Deteriorating consumer demand may impair spending and has prompted the central bank to keep interest rates at a five-year low. The violence may not be “containable” if the government fails to restore order and convince protesters to resume talks, according to Moody’s Investors Service, which said domestic confidence will be crucial in determining the Thai debt rating.

“What matters is the man in Toledo or Paris or Sydney or Tokyo watching his TV and seeing piles of tires burning in the middle of Rama IV road,” said Alastair Henderson, a partner in Bangkok at the London-based law firm Herbert Smith LLP. “Is that going to affect investor confidence? Of course it is.”

Signs have already emerged of investor unease. Foreign funds were net sellers of 14.7 billion baht ($453 million) of Thai equities last week, the most since 2007. The cost of insuring Thai government debt from default jumped 23 basis points to 170 basis points as of 12:32 p.m. in Hong Kong, according to BNP Paribas SA. That’s the biggest increase since March 2, 2009, according to CMA DataVision in New York.

Fitch, S&P

Fitch Ratings may review Thailand’s debt rating if the political situation worsens, associate director Vincent Ho said in a telephone interview today. The company is maintaining its negative outlook on Thailand’s credit rating, Ho said.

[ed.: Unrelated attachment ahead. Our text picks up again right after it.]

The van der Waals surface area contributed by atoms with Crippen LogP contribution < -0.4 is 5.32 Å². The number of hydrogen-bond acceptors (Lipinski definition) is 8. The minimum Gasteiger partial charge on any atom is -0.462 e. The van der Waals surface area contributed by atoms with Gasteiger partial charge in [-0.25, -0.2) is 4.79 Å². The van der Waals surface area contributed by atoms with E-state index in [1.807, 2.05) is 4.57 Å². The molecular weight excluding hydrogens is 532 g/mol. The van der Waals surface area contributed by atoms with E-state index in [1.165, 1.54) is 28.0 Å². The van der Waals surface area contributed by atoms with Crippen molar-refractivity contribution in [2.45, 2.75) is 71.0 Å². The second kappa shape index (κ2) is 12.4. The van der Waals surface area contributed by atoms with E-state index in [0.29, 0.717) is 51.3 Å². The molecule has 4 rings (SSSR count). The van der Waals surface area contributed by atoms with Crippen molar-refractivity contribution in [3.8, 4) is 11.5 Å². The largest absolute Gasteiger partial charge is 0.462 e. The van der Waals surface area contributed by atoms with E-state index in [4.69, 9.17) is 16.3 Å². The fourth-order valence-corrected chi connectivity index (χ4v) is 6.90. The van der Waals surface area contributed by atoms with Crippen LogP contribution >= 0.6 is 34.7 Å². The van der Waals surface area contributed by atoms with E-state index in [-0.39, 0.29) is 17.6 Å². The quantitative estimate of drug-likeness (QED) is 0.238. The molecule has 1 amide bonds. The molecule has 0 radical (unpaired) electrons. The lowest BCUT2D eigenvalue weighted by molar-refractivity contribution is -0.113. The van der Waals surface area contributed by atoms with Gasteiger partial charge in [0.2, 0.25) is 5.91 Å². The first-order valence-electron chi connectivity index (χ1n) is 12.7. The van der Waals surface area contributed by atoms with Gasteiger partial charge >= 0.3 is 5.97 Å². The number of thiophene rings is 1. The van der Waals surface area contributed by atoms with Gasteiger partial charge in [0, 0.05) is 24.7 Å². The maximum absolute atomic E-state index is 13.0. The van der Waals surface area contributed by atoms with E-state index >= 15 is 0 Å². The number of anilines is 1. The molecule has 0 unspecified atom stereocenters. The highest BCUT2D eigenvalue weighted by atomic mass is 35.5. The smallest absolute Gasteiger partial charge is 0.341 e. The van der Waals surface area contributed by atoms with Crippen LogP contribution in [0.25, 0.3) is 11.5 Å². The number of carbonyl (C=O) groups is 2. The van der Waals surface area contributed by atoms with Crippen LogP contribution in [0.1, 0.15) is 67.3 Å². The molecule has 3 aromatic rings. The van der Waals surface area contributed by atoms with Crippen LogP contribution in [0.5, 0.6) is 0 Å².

Fitch cut its outlook on Thailand’s local-currency debt to negative from stable last month, citing “an escalation in political uncertainty.”

Thailand’s investment may weaken as prolonged political turmoil hurts sentiment, Kim Eng Tan, a credit analyst at Standard & Poor’s, said in a separate interview.

“Investment would be slow, and I think consumer sentiment will be affected, and tourism has already suffered,” he said. S&P is maintaining its BBB+ grade on the country’s debt, with a negative outlook, as the political tension is “confined to small areas within the capital, so the immediate economic and fiscal damage would not be very severe,” Tan said.

Stocks, Baht